Above: rendering of a double-spread endpaper for the new Hansel & Gretel book
Project: illustrating the poem of Hansel & Gretel by Simon Armitage, first commissioned as the ‘libretto’ to composer Matthew Kaner’s music. (The Goldfield Productions stage version of Hansel & Gretel, directed by me, is currently on a national tour.)
Below: the woodcutter and his wife rendered on layers of lithography film
Publisher: the brilliant Design for Today.
Brief: to make a beautiful illustrated first edition of Simon Armitage’s poem, that while visually referencing the visual aesthetic of the current stage production, is a reading experience in contrast to a listening one.
Below: still from a stop-motion animation sequence that’s projected during performances of the work
It’s also the opportunity to work with a publisher with whom I share a love of vintage illustration and the art of lithography.
Below: trial image for the book, produced on layers of lithography film
Technique: images made on paper and lithography film, to be printed in layers of colour.
Deadline: don’t ask.
Below: cavalry-officer rendered on layers of lithography film
People ask me: “How many illustrations in the book? How many have you completed? How long will it take to finish?” (Do they imagine this helps?) Each day I strike a bit more off the to-do list. I’ve divided the project into quarters, the idea being that it’s marginally less pressurising to look each day at the more manageable goal of a section of the book, than the dauntingly long list of images for the entire damned thing. And I’m working in order of chronology, from the front endpapers and title page through to the acknowledgements and ‘end’ endpapers, to halt the tyranny of vacillating over what to do when I walk into the studio of a morning, and to even out the work process so that I don’t draw all my favourite bits first.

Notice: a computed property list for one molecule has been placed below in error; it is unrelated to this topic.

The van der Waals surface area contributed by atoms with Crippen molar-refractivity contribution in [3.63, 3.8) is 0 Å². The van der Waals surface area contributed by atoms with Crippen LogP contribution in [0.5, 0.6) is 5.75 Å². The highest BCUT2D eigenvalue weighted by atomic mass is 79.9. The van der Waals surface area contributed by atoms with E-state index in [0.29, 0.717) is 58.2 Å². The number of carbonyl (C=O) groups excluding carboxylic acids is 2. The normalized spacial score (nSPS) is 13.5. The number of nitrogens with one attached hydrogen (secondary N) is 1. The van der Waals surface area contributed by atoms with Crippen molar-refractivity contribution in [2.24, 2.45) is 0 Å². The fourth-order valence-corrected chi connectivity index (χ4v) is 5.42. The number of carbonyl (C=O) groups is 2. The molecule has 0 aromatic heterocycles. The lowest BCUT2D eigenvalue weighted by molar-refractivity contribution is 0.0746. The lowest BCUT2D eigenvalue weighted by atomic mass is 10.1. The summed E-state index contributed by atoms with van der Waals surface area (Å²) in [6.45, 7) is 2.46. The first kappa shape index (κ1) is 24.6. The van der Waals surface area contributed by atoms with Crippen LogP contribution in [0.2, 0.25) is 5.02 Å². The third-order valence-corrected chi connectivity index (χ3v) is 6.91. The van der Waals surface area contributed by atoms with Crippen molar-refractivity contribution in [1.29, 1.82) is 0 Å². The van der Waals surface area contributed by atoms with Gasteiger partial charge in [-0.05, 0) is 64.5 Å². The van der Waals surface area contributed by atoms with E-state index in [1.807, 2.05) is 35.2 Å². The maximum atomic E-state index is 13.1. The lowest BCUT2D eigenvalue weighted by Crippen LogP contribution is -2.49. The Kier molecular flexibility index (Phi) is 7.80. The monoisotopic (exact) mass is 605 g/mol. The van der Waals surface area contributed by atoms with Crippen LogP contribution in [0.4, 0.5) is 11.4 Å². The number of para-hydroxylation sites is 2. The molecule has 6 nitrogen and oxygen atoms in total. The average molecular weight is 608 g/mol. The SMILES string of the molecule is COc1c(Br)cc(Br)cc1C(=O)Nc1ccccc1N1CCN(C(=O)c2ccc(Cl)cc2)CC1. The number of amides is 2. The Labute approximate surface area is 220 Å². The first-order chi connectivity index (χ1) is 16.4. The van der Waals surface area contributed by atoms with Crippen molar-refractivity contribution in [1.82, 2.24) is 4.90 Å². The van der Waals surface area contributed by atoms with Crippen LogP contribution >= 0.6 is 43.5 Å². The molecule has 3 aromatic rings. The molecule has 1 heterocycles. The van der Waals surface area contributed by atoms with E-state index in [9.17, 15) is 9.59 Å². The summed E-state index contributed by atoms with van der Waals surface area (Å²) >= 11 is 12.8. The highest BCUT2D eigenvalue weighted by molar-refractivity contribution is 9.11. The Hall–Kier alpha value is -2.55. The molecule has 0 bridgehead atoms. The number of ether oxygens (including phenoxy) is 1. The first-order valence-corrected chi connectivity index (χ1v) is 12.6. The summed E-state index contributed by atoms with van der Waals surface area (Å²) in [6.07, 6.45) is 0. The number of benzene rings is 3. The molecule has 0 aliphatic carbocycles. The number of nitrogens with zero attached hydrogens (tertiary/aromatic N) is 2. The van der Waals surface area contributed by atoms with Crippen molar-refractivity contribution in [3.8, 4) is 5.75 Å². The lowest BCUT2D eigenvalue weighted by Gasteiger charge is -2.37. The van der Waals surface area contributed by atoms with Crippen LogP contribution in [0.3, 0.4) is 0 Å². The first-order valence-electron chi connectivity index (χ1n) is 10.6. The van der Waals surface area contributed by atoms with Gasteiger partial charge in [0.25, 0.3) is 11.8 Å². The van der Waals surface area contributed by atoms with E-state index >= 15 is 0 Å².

Q: Will it be done in time?
A: Of course.
Q: How is this to be achieved?
A: I don’t know. Magic?
Q: Are you confident that you won’t overshoot the deadline?
A: Absolutely. Pretty much. At least I am when people leave me alone to get on with it, instead of offering unasked for estimations based on how long it takes me to make a single drawing and then multiplying that X 40. Well, 40-ish. At this point I should add that Joe the publisher never asks these questions. Joe is unfailingly supportive and enthusiastic, there when I need him and not in the least pressurising.
Q: Are you pleased with what you’re producing?
A: You bet.
Q: What are you going to do when it’s done?